Rory MacDonald was supposed to have a rematch with Carlos Condit at UFC 158. He was supposed to obtain retribution for his one professional loss by evening the score with the man who put the inaugural blemish on his permanent record.
But alas, the fight never happened. While training, MacDonald suffered a neck injury and was forced to withdraw from the contest, leaving Condit to fight Johny Hendricks instead.
MacDonald's recovery is now well underway, however, and he will be looking to return to the Octagon sometime this summer.
Here we'll look at some potential welterweight candidates that may welcome him back to the Octagon.
Lawler made his triumphant return to the Octagon in February, scoring an upset knockout over Josh Koscheck in the first round of their welterweight duel.
Now it is onward and upward for "Ruthless," who will most certainly be ready for another tussle by the summer.
In MacDonald, Lawler would find an opponent that could catapult him into the title mix should he emerge victorious. And the pairing would likely grasp the attention of the MMA community to the point where it could function as a pay-per-view main card fight, even a co-main event.
For MacDonald, Lawler provides a top 10 opponent, and the chance to get another meaningful win under his belt. He also arguably embodies the toughest striking threat MacDonald has ever seen, though that is up for debate.
Back in the spring of 2012, Ellenberger looked to be a single win from earning himself a shot at the welterweight title. A loss to Martin Kampmann changed that, and dispelled much of the hype surrounding him, but the American has rebounded nicely with consecutive wins, and is now back on the fringe of the division's title scene.
For "The Juggernaut," a win over the likes of MacDonald would earn him an eliminator bout, at the very least. At most, it would provide him with a direct route to whoever the champion is in the fall. His exact prize would depend on what goes on this summer with a number of others clamoring for a title shot of their own.
From the MacDonald perspective, Ellenberger is the highest-ranked opponent not already committed, save for Carlos Condit. A win would solidify his reputation as a future star, as well as a current title player.
The UFC might hesitate to schedule a match between two of its up-and-coming stars, so this one isn't without issue.
But on the other hand, they did throw MacDonald into the fire early in his UFC career, matching him up with Carlos Condit in just his second fight, and they also asked Saffiedine to debut with the promotion as a replacement for MacDonald against Condit.
If they don't mind either MacDonald or Saffiedine fighting Condit so soon out of the gates, maybe they would be OK with them fighting each other.
Saffiedine recently rose to prominence by defeating Nate Marquardt to become Strikeforce's last ever welterweight champion, an accolade he'll bring into the UFC.
He is primarily a stand-up specialist, though he has developed a solid submission game over the years. The biggest deficiency he has thus far displayed has been a lack of power, which has resulted in just one career knockout in 17 professional fights.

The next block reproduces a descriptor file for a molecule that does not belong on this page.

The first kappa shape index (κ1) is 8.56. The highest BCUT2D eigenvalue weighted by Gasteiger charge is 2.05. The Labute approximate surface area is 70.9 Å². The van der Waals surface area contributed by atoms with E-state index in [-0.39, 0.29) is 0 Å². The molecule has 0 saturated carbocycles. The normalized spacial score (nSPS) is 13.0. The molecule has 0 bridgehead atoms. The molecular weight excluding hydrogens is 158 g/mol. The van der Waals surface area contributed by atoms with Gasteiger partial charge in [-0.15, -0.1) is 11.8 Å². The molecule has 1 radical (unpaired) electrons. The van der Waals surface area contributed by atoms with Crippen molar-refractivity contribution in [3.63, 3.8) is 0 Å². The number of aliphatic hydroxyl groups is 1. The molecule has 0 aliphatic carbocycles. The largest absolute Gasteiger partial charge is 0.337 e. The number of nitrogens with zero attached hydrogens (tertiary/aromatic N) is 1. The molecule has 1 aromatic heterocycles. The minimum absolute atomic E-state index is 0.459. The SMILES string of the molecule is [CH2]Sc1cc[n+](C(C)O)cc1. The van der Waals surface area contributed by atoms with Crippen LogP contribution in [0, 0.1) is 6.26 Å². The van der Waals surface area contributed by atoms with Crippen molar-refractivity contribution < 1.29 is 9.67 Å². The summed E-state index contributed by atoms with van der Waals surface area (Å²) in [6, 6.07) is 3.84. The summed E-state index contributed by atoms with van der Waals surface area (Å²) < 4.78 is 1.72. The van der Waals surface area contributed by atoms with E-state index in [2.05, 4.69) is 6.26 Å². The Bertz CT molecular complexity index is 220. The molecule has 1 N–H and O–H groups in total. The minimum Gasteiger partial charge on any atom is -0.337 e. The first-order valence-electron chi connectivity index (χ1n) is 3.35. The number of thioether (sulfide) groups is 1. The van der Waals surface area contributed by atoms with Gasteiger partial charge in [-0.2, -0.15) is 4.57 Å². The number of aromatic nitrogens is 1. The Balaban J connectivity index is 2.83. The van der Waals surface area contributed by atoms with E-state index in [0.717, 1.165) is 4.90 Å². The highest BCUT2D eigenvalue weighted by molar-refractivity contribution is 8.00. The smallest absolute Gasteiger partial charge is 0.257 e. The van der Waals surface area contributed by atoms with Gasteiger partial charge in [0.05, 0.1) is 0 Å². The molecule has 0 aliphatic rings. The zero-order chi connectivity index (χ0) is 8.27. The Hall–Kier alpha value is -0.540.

Still, Saffiedine presents and interesting challenge for MacDonald, one that would be an equally big opportunity for he and his opponent as they continue their respective marches towards stardom.
Since making the drop to 170, Maia has looked incredible in reeling off three straight wins, including two stoppages.
The Brazilian's most recent W, a dominant decision over the since-fired Jon Fitch, raised him up the division's ladder and set him on course for a title shot. He still needs one more big win though, and a victory over MacDoanld would be an unmistakably big win.
For Maia, MacDonald represents a path to a title shot, while Maia is, in turn, a grand opportunity for MacDonald. He would give the young Canadian the opportunity to add a beautiful feather to his cap and accelerate his career progression.
Kampmann's last effort was a losing one, but he remains a fixture as a top 10 welterweight. In fact, a couple wins in 2013 could set him up as a frontrunner to compete for the title early next year.
A good place for Kampmann to start would be with MacDonald this summer, in a battle that could do wonders for the aspirations of either guy.
MacDonald vs. Kampmann would be an intriguing match on the feet, though the wrestling lies decidedly with MacDonald. Still, it would provide "Ares" with what would be the toughest test he's faced since Carlos Condit, and would enable Kampmann to reenter the title picture immediately.
The UFC may hesitate to put Condit in such a dangerous position since he is coming off back-to-back defeats, but a fight with MacDonald would lend him a chance to rebound instantaneously.
Condit vs. MacDonald was supposed to happen at UFC 158, but MacDonald's injury caused the UFC to shuffle the deck a bit, but it's better late than never, right?
It's a match MacDonald certainly wants, and one that could do big things for either fighter's career. The problem is, a loss either way is troubling.
As mentioned, defeat for Condit would make three in a row, and maintaining a place near the top of the rankings in spite of such a streak is a difficult proposition for anyone, regardless of strength of schedule.
For MacDonald, a loss would put him at 0-2 against Condit, which would entice the public to view "The Natural Born Killer" as his kryponite, and give the UFC pause before booking a third contest between the two.
That could be an issue down the road for MacDonald, if Condit were to reposition himself as a No. 1 contender, or worse yet, win the title.